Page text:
Why transparency and privacy
should go hand in hand
JULY 13TH, 2010 |
I was speaking at the recent Google Zeitgeist conference in London. On one panel, a privacy
advocate argued that she was against transparency, and that all this talk about openness was
frightening. She argued that anyone who favors privacy should oppose transparency.
I for one, am both a transparency advocate and a privacy advocate. Transparency is an opportunity
and even obligation for corporations and other institutions. But it is not an opportunity or obligation of
individuals. Individuals have the obligation to withhold and protect their personal information. Let me
In MacroWikinomics (September 28, 2010), Anthony Williams and I look at how the Net is finally
becoming the basis for commerce, work, entertainment, healthcare, learning and much human
discourse, and how we are the better for it. But one consequence of these digital interactions is the
spinoff of a staggering and ever-increasing volume of data. At Zeitgeist, Google CEO Eric Schmidt
notes that between the dawn of civilization and 2003 there were 5 exabytes of data collected (an
exabyte equals 1 quintillion bytes). Today 5 exabytes of data gets collected every
This has big implications for companies. People and institutions interacting with firms have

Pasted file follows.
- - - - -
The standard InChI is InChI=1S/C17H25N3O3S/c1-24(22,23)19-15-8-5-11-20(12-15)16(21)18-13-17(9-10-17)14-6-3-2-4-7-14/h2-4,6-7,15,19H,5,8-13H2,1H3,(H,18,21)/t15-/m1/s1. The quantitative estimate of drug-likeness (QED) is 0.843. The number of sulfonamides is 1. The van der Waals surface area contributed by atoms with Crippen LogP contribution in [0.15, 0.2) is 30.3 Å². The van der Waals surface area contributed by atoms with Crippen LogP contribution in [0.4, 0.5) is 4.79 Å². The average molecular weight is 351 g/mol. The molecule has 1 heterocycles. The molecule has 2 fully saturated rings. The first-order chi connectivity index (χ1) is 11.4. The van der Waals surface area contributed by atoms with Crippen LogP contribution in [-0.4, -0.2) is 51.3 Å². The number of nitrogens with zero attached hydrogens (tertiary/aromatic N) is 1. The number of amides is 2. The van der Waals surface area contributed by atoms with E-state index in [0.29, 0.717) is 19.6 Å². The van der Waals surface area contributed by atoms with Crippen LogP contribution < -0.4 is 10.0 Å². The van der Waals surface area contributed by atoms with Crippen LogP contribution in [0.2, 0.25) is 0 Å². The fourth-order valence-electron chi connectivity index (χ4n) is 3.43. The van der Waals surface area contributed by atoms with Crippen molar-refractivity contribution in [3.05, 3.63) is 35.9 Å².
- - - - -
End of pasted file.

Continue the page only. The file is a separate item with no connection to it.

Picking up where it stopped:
unprecedented access to information about corporate behavior, operations, and performance.
Armed with new tools to find information, a variety of stakeholders now scrutinize the firm like never
before, informing others and organizing collective responses.
Customers can evaluate confidently the true worth of products and services. Employees share
formerly secret information about corporate strategy, management and challenges. To collaborate
effectively, companies and their business partners have no choice but to share intimate knowledge.
Powerful institutional investors today own or manage most wealth, and they are developing x-ray
vision. Finally, in a world of instant communications, whistleblowers, inquisitive media, and Googling,
citizens and communities routinely put firms under the microscope.
A welcome upshot of increased scrutiny is that business integrity is on the rise. Companies need to
do good – act with integrity – not just to secure a healthy business environment, but for their own
sustainability and competitive advantage. Firms that exhibit ethical values and transparency have
discovered that they can be more competitive and more profitable. Transparency is no longer simply